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    shared access basis. In this case,

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    The following table shows several k

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    In the domestic market, the German

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    BUSINESS Unless otherwise indicated

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    Germany, with approximately 30.2 mi

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    Prudently deploying capital. Our de

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    iesy’s Current Basic Cable Televi

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    amounted to €8.0 million or 5.9%

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    within iesy’s upgraded areas and

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    Supply The following chart shows th

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    Term Sheet Service Duration Offer o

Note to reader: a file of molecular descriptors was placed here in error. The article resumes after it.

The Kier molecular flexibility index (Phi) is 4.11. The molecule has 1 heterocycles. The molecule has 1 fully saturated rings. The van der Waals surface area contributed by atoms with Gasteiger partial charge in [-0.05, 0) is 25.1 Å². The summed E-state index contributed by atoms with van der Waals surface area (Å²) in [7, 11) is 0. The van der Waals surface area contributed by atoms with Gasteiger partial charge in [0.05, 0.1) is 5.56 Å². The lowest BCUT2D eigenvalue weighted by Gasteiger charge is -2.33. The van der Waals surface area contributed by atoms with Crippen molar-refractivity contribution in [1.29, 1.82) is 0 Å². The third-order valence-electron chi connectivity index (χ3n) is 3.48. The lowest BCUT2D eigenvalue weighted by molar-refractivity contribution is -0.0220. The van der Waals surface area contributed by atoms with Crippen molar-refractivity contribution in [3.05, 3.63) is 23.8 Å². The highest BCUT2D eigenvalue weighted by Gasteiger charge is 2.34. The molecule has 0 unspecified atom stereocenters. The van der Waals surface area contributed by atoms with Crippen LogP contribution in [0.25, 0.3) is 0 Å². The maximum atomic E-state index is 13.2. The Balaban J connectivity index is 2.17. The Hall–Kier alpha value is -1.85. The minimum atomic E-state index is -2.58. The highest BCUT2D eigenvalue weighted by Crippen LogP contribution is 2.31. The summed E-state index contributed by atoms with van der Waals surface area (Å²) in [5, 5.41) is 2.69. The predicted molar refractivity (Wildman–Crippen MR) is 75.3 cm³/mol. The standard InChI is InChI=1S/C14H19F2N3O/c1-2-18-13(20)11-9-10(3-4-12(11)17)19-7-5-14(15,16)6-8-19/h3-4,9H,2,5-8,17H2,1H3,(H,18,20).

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    y the new fiber system. See “Oper

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    part of settling arbitration procee

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    Business of ish Products and Servic

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    ish’s Current Basic Cable Televis

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    In addition to the monthly subscrip

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    Customers who subscribe to Premiere

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    Sales ish’s sales team is divided

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    The following chart illustrates ish

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    Term Sheet Service Duration Co-use

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    Lease of space for broadband cable

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    Other Significant Supply Agreements

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    ights themselves. As an exception,

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    Competition The cable television an